Forget the Fundamentals and Buy Uber Stock

The trend is up and that's all that matters

I find this year’s behavior in Uber Technologies (NYSE:UBER) shares utterly fascinating. Uber stock is a poster child, a prime example of how asset prices often defy logic. It also underscores why I favor technical analysis over anything else.

uber stock
Source: Shutterstock

Read on to learn what I’m talking about. I’ll also share two bullish strategies for how you can bank on further gains in Uber stock.

It’s Ugly Out There

If you look at economic trends and fundamentals, you’d rightly argue that Uber should be a shell of its former self. Mobility has ground to a halt. No one wants to travel with the novel coronavirus still lurking invisibly around every corner. Shelter-in-place orders and social distancing trends have torpedoed demand for the ride-hailing giant’s services.

To be fair, its food delivery segment has benefited from the growing throng of people stuck at home, but it doesn’t make up for the dramatic decline elsewhere.

Earlier this month, the company reported an adjusted loss of $2.9 billion, marking its second-worst quarter since going public. How much do you think Uber should be down given the horror show? 30% to 40%?

Not even close.

Shares of the San Francisco-based company are up 15% for 2020. It’s incredible and speaks to just how willing Wall Street is to look past the Covid-19 drama. Investors are banking on March and April being an aberration, a hiccup unlikely to change the long-term prospects of Uber.

Now, for a few caveats.

First, the stock got torched during the initial market plunge. From peak-to-trough, it fell a total of 67% or roughly double the damage suffered by the S&P 500. Therefore, its sensitivity to the halt in travel did make a big impact. It’s the speed and magnitude of the recovery that’s the head-scratcher for those trying to pin a “why” to the “what.”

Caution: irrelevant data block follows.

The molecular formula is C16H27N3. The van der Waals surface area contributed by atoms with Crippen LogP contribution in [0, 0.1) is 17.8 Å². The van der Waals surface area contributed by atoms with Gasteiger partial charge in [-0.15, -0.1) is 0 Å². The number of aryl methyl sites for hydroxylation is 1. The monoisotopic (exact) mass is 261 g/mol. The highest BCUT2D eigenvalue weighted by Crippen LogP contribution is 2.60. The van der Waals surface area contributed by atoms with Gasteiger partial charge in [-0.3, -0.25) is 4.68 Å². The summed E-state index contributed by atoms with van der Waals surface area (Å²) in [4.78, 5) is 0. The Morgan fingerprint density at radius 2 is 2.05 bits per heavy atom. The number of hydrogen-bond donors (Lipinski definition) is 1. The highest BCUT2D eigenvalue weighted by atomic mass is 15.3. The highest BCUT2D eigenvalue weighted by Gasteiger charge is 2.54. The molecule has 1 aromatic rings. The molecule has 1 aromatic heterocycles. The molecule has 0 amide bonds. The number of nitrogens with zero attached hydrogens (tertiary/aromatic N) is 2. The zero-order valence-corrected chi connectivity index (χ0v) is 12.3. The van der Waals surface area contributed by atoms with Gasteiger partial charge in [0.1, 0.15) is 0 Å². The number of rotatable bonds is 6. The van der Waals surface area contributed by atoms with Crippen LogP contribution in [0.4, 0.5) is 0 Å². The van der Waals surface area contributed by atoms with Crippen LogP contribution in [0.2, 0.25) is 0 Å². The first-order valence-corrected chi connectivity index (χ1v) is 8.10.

Second, even though Uber stock is up 15% year-to-date, it is still 18% off its February high, so it is trading lower than where it was before the global pandemic.

In Praise of Technical Analysis

Trying to justify the price comeback with the still grim fundamental outlook is akin to jamming square pegs into round holes. It just doesn’t work. But therein lies the advantage of focusing on technical analysis.

As price followers, we don’t get caught up in the reasoning behind why prices are rising or falling. We follow price, not stories. It keeps life simple by sidestepping situations where a stock’s behavior doesn’t seem to match up with what’s going on in the real economy.

Uber Stock Price Chart

Source: The thinkorswim® platform from TD Ameritrade

Despite an underwhelming earnings report that could have pulled the rug out from under Uber stock’s recovery, investors clung to the hope that the worst was behind the company. With the post-earnings push higher, the stock has now climbed back above its 200-day moving average. Since it was already above the 50-day and 20-day, buyers have officially wrested control of the stock across all time frames.

Volume patterns are buttressing the strong price performance. I count five separate accumulation days over the past three weeks. These high volume up days suggest institutions have been piling in and is a bullish omen. If we can take out resistance at $35, then a run to $40 is a very real possibility.

In selecting which options strategy to use, you have two choices. You could build a higher reward trade with a lower probability of profit. Or, you could enter a higher probability trade with a lower reward. The first is more aggressive, the second more conservative.

Aggressive: Buy the July $35/$40 bull call spread for around $1.70. The risk is $1.70, the reward is $3.30, and the probability of max profit is 27%.

Conservative: Sell the June $32/$27 bull put spread for 90 cents. The risk is $4.10, the reward is 90 cents, and the probability of max profit is 70%.

For a free trial to the best trading community on the planet and Tyler’s current home, click here! As of this writing, Tyler didn’t hold positions in any of the aforementioned securities.

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